Bikepacking the Riesling River Banks of Germany
I traveled to Germany to explore the Riesling country on a bike with my dad. We followed three of the main rivers in the region (Rhine, Moselle, and Saar), experiencing a good dose of flat roads, steep hills, and tasty wines.
The First Step
This time, we used my sister’s house in Frankfurt as our starting point. It was nice to just open the front door and start spinning the cranks on our bikes. This simplified our trip quite a bit since there was no need to worry about storage logistics. Frankfurt is one of the main transportation hubs in Germany, making it particularly easy to reach Riesling country by bike. Also, we were able to use Frankfurt’s vast network of cycle paths to get into the countryside in a relatively short amount of time.
Riesling wine is just as German as bratwurst and beer. Wine cultivation on the banks of the Rhine dates back to the ancient Roman era. The route we followed goes past Trier, which is considered the oldest German town, also established by the Romans. Vineyards literally dot the extension of the Rhine in this area and there’s no shortage of venues to purchase a bottle of tasty wine.
The going rate for a bottle of wine is between €5.50-8.00. Of course, you can find wines for well over €8.00, but those are usually specialty wines, like the coveted Eiswein. Quite a few of the wine bottles have a screw top, which is especially convenient for bikepackers looking to carry leftover wine inside a bike bag. Some skinnier bottles might even fit in a standard water bottle cage. For someone that lives in the US, cheap high-quality wine is definitely a novel idea.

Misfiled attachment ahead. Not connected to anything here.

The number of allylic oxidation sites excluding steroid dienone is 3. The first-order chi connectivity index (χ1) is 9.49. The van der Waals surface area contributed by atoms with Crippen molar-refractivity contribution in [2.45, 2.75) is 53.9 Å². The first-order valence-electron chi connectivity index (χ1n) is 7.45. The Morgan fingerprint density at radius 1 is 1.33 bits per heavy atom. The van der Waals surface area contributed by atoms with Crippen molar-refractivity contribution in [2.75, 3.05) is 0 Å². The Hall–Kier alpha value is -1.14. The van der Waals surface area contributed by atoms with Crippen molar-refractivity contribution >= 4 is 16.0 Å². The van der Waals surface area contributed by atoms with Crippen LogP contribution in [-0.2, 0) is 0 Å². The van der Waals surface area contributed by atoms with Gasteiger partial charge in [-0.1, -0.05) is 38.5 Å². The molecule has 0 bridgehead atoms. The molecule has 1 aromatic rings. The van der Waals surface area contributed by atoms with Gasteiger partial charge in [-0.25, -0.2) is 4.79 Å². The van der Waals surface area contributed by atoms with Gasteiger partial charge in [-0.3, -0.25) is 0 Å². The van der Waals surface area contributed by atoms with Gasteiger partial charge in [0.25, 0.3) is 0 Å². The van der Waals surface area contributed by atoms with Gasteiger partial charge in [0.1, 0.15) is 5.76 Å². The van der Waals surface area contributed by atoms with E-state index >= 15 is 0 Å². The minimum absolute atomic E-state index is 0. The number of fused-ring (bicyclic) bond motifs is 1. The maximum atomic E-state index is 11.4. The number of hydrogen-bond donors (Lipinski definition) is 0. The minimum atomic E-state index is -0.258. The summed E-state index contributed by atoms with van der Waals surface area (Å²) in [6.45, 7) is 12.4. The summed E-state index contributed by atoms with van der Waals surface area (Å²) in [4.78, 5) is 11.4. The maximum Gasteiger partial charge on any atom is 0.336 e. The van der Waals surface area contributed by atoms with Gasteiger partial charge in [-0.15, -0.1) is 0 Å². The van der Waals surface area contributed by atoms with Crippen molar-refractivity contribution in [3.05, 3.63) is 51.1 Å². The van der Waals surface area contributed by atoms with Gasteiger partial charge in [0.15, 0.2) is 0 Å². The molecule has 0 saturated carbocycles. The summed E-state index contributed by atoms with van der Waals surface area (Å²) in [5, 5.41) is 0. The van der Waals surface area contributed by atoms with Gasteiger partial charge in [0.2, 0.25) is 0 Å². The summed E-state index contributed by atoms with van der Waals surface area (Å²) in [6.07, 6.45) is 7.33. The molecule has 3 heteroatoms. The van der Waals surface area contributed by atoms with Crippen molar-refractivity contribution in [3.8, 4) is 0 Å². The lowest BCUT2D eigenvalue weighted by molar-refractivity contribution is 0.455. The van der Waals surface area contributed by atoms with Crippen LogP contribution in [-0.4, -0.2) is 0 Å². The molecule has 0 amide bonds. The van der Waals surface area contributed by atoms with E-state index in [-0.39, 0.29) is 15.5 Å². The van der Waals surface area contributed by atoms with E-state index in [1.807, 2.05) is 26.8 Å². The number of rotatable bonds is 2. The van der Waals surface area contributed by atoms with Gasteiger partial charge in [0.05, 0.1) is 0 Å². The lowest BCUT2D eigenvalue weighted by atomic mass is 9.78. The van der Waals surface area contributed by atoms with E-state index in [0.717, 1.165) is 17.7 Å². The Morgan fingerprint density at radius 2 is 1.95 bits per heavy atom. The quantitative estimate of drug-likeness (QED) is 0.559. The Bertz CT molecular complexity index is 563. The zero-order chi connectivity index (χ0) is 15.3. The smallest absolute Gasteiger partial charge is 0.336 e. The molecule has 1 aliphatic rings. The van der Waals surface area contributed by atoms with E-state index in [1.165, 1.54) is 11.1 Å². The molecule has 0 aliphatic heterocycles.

Wineries (weingut in German) are not only a source of good wine but also serve as a community center of sorts for small towns. Many offer traditional fares like liver sausage (leberwurst) and fresh seafood.
The paths by the rivers are mostly flat. After Koblenz, the route goes up the Moselle on a very easy grade. You will encounter hundreds of cyclists along the way and most of them will be riding an e-bike. E-bikes are omnipresent in Germany these days. Most bike riders tend to stay on the river paths and you can get away from the crowds by exploring the vast network of (very hilly) service roads that connect most small towns.
We took a couple of small detours, usually to get away from the busy highways.
There are countless castles, fortifications, and historic buildings along the Rhein and the Moselle.
There’s no shortage of places to stop to eat and recharge. You are never too far away from civilization.
This route provides plenty of accommodation options. Many of the guesthouses (ferienwohnung) and hotels had vacancy signs posted (Early September). Availability becomes a little scarce on the weekends as tourists flock to the more scenic towns in the region.
While wild camping in Germany is illegal, you won’t have a problem finding private of campgrounds. RVing is very popular in Germany, like in many countries in Europe, and I didn’t see very many tents. Do your research first if you are planning on camping along this route.